Which is where Max came into the picture. One of the store managers suggested a couple of his favorite rums and offered us a taste. Max tagged along and proceeded to give a 3 minute master class in tasting rum. The fact that I agreed with his off-the-cuff tasting notes as he eviscerated the poor manager’s suggestions prompted me to invite him back to the rum aisle to review my purchases and make suggestions. It turns out that his entire career has been in the spirits industry specializing in rum. It’s a rather longish story from here, but the Reader’s Digest version is that he changed half of my selections at Total, and then hunted down 3 gems for us while he was shopping for himself in Miami the next day. Oh yeah, and when he delivered them to our VRBO he brought along all of the fixin’s and made us one of the best Mai Tai’s Beth and I have ever had!

The moral of this story is easy and it is obvious: a map is nothing more than the “where” of where you are going. What makes being there worth the trip is the “who” that you encounter once you’ve arrived. The adventure of actually being in the places you see on the map more often than not begins with, or is certainly much more interesting, when you talk to strangers. It’s easy, and it’s fun. Tonight we will make a Mai Tai, raise our glass, and offer a hearty toast to Max and the other strangers to whom we talked, and who helped make our trip an adventure.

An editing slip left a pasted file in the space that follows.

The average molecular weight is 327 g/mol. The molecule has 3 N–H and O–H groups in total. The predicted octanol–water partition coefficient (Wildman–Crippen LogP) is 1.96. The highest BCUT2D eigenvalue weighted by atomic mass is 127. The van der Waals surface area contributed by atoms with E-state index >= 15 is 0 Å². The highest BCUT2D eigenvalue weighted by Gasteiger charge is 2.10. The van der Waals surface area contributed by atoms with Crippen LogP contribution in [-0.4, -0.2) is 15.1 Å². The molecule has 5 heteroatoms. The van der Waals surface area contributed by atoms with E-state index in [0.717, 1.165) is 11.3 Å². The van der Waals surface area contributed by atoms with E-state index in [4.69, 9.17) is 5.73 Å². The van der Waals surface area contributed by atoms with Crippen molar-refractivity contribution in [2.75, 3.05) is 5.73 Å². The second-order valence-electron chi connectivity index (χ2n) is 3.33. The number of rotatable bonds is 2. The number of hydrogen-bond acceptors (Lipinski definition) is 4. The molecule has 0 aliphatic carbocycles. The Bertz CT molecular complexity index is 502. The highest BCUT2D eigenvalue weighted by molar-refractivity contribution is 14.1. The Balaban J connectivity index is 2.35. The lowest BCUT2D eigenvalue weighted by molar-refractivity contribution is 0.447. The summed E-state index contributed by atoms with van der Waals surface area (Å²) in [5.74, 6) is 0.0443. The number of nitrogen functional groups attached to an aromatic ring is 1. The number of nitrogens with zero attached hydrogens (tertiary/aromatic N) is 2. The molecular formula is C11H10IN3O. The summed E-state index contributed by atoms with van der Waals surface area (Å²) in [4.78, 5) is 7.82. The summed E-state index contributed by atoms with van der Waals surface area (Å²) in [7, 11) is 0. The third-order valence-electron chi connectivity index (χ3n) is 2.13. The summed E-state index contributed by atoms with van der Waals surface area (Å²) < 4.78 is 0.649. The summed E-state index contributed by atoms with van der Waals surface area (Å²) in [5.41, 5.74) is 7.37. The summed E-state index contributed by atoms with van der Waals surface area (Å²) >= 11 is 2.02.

I’ll see you next week…

2 Responses to “Talking To Strangers: Sunday musings…5/5/23”

  1. March 6th, 2023 at 6:46 am

    Nancy Leach says:

    Another gem! Speaks to the power of serendipity that becomes available to a curious and open mind. One correction… I believe “The map is not the territory” should actually be attributed to the early 20th century philosopher, Alfred Korzybski. I only know this because I referenced it in my first Master’s thesis (1978)- a suggestion from your and Beth’s old Uncle Joe:)

  2. March 6th, 2023 at 10:44 am

    drwhite says:

    Thanks Nancy! The quote came from a novel and was unattributed. I’ll make the update!